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Airmen give F-16s new paint job

U.S. Air Force Airman 1st Class Holden Nieman and Senior Airman Daniel Meadows, 20th Equipment Maintenance Squadron aircraft structural maintainers, work together to paint a decal on the side of an F-16CM Viper at Shaw Air Force Base, South Carolina, June 20, 2019.

U.S. Air Force Airman 1st Class Holden Nieman and Senior Airman Daniel Meadows, 20th Equipment Maintenance Squadron aircraft structural maintainers, work together to paint a decal on the side of an F-16CM Viper at Shaw Air Force Base, South Carolina, June 20, 2019. The Airmen scuffed the preexisting aircraft coating, applied one layer of primer coating to bare metal and an aeroglaze which made the whole aircraft red, then applied a gray top coating. (U.S. Air Force photo by Airman 1st Class Destani K. Matheny)

U.S. Air Force Airman 1st Class Holden Nieman, 20th Equipment Maintenance Squadron aircraft structural maintainer, peels a stencil off the side of an F-16CM Viper at Shaw Air Force Base, South Carolina, June 20, 2019.

U.S. Air Force Airman 1st Class Holden Nieman, 20th Equipment Maintenance Squadron aircraft structural maintainer, peels a stencil off the side of an F-16CM Viper at Shaw Air Force Base, South Carolina, June 20, 2019. The stencil was used for a star and bars decal which identified the jet as a U.S. Air Force aircraft. (U.S. Air Force photo by Airman 1st Class Destani K. Matheny)

U.S Air Force Airman 1st Class Holden Nieman, 20th Equipment Maintenance Squadron aircraft structural maintainer, peels stencils off decal paint at Shaw Air Force Base, South Carolina, June 20, 2019.

U.S Air Force Airman 1st Class Holden Nieman, 20th Equipment Maintenance Squadron aircraft structural maintainer, peels stencils off decal paint at Shaw Air Force Base, South Carolina, June 20, 2019. There are many different decals which identify the aircraft and indicate certain areas on the aircraft, such as dangerous areas and where to walk. (U.S. Air Force photo by Airman 1st Class Destani K. Matheny)

Decal paint is placed on a table in the 20th Equipment Maintenance Squadron (EMS) paint booth at Shaw Air Force, South Carolina, June 20, 2019.

Decal paint is placed on a table in the 20th Equipment Maintenance Squadron (EMS) paint booth at Shaw Air Force, South Carolina, June 20, 2019. The 20th EMS introduced a new and simple paint scheme that makes the body of F-16CM Vipers solid gray and the decals are a lighter gray to stand out. (U.S. Air Force photo by Airman 1st Class Destani K. Matheny)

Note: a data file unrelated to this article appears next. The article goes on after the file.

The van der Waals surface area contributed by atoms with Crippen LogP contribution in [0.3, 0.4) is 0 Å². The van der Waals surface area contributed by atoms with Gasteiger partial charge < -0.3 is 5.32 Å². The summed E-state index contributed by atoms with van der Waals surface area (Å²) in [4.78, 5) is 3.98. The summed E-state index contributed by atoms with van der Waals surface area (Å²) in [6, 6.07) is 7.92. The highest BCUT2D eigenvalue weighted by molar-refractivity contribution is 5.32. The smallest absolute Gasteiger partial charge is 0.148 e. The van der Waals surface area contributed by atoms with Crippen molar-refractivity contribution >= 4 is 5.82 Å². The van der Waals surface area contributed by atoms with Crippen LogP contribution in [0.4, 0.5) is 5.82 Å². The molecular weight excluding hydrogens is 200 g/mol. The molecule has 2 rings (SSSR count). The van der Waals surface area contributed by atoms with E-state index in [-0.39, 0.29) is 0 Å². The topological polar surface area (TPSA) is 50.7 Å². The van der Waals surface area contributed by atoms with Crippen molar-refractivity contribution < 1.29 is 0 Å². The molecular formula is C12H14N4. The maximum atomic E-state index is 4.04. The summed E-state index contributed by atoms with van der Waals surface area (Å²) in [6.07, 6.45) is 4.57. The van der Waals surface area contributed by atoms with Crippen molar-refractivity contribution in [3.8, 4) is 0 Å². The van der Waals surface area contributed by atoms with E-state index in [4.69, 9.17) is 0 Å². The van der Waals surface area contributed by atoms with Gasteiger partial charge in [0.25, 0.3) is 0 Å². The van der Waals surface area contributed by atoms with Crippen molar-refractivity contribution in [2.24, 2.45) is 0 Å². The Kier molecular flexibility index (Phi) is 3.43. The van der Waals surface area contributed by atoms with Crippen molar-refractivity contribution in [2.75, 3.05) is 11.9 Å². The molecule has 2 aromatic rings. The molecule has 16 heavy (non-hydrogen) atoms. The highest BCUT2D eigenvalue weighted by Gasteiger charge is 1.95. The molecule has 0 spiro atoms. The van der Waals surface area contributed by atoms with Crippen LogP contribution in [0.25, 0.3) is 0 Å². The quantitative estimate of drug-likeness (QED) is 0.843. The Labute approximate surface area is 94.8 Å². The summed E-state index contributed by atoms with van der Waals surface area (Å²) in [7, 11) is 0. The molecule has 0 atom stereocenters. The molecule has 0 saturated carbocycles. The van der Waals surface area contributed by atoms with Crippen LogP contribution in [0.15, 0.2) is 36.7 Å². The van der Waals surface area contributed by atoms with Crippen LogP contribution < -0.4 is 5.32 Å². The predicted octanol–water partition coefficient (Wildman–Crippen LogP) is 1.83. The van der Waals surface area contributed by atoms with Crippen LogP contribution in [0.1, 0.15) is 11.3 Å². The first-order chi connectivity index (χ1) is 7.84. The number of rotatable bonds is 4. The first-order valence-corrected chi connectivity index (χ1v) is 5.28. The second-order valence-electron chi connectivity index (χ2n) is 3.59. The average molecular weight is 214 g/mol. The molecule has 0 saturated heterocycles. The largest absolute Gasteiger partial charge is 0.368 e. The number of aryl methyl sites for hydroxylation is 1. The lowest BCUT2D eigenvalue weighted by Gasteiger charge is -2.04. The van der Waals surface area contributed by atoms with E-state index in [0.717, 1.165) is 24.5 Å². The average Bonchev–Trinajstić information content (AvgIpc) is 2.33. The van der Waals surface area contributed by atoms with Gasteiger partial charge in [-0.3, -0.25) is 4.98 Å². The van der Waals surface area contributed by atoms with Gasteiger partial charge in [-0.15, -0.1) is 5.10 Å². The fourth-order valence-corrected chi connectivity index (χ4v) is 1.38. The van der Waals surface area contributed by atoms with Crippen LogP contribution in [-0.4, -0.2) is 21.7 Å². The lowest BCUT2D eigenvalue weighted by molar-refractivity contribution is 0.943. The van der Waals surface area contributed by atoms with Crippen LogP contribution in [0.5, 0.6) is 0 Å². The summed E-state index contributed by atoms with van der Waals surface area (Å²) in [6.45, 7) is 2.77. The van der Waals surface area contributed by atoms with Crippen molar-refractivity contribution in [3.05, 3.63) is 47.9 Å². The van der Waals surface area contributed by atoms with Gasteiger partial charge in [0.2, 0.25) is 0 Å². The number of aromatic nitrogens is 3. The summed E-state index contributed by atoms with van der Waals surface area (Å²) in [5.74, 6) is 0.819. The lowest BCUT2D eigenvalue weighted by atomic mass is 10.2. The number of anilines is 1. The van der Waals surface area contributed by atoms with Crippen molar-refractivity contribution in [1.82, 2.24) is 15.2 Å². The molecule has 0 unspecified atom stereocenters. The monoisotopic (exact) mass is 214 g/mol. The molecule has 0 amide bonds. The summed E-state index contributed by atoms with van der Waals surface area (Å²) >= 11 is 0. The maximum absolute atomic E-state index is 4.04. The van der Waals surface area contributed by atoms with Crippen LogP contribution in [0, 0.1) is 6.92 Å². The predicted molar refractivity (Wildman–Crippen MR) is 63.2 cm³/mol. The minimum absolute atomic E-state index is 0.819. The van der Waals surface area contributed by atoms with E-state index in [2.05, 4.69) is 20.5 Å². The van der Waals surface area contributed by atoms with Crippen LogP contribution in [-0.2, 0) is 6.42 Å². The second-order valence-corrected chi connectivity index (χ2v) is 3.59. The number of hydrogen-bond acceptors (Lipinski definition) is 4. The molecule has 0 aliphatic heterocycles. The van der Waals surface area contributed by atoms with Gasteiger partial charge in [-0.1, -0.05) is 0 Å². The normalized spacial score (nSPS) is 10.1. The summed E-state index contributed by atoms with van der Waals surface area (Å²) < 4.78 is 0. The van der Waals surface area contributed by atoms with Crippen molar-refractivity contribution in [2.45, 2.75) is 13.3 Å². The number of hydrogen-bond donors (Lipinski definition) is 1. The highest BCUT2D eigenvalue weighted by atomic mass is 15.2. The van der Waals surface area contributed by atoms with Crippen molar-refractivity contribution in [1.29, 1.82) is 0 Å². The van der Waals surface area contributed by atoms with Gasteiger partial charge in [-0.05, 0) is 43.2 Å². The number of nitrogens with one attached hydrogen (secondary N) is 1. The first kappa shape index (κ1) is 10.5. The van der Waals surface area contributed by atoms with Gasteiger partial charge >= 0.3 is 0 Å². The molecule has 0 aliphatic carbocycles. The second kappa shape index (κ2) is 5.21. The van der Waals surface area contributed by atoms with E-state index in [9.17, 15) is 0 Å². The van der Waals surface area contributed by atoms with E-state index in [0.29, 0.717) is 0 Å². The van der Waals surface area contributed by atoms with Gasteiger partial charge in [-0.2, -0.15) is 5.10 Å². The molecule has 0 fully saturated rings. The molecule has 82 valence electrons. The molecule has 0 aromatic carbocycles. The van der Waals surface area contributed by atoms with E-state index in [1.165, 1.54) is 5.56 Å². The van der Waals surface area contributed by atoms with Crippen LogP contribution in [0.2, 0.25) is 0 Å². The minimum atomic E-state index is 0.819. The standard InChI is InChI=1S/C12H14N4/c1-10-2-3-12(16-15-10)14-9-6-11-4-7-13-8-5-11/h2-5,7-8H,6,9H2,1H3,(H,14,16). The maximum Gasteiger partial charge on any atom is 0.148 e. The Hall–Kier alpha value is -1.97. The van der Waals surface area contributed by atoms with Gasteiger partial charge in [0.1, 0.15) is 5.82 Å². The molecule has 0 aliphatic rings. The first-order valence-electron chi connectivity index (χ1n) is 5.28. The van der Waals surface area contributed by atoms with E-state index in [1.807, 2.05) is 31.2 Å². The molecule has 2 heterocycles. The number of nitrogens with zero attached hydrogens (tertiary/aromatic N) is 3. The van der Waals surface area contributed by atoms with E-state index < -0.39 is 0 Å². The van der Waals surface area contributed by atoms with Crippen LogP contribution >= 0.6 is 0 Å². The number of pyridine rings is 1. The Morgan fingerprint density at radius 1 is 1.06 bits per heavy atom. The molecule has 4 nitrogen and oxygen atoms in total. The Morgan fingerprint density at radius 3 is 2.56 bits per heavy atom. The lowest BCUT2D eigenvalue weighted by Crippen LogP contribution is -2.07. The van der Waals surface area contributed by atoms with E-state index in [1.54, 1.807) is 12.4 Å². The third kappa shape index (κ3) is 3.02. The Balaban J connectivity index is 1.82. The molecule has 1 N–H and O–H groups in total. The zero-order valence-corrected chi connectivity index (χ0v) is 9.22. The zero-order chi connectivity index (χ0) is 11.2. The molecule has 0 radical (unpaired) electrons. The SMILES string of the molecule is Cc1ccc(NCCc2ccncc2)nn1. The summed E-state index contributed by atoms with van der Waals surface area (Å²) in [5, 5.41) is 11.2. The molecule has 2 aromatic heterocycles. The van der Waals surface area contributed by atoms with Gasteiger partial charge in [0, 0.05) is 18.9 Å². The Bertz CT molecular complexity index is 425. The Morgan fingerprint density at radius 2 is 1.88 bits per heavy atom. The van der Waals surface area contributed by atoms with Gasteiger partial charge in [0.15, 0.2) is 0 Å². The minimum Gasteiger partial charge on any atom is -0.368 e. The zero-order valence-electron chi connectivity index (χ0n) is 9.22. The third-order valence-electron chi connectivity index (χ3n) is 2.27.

The 77th Fighter Squadron’s F-16CM Viper flagship is parked in the paint shop at the 20th Equipment Maintenance Squadron’s paint booth at Shaw Air Force Base, South Carolina, June 20, 2019.

The 77th Fighter Squadron’s F-16CM Viper flagship is parked in the paint shop at the 20th Equipment Maintenance Squadron’s paint booth at Shaw Air Force Base, South Carolina, June 20, 2019. A new color scheme has been implemented for F-16s, cutting down the time it takes to paint each jet. (U.S. Air Force photo by Airman 1st Class Destani K. Matheny)

SHAW AIR FORCE BASE, S.C. -- SHAW AIR FORCE BASE, S.C. – The 20th Equipment Maintenance Squadron gave the 77th Fighter Squadron’s F-16CM Viper flagship a fresh look, June 20.

The jets are transitioning into a new coating system which the Air Force has standardized across the entire F-16 fleet.

The Vipers received their last paint scheme roughly ten years ago. It had a two-toned design — dark gray on the top and a light gray on the underside — that took ten days to paint, said Staff Sgt. Denzel Paylor, 20th EMS aircraft structural maintainer.

The new scheme brings that time down to five days, said Paylor.

Since they can paint more aircraft in less time, the 20th EMS has increased hangar and facility availability. This increases the efficiency of Air Force resources by using fewer manpower hours per jet.

“First, we scuff the preexisting aircraft coating then we apply one layer of primer coating to any bare metal,” said Paylor, “Next is an aeroglaze, a type of primer that allows paint coatings to effectively adhere together and makes the whole aircraft red. Last is the gray top coating.”

The paint’s primary job, however, is to protect the jet from rust and corrosion, said Paylor.

Senior Airman Daniel Meadows, 20th EMS aircraft structural maintainer, said some decals used include a falcon, which reflects the F-16’s official name, the tail stripe which tells what aircraft maintenance unit the plane is from, the “stars and bars” which is how service members know the Vipers belong to the U.S. Air Force, along with other important informational decals, such as “Danger” painted near the cockpit and ejection seat.

It all looks cool, but everything still has a function, he continued to say.

“Painting the jets is one of the best parts of my job,” said Meadows. “I put my ear protection in and everything’s quiet. You’re spraying and just in your own little world.”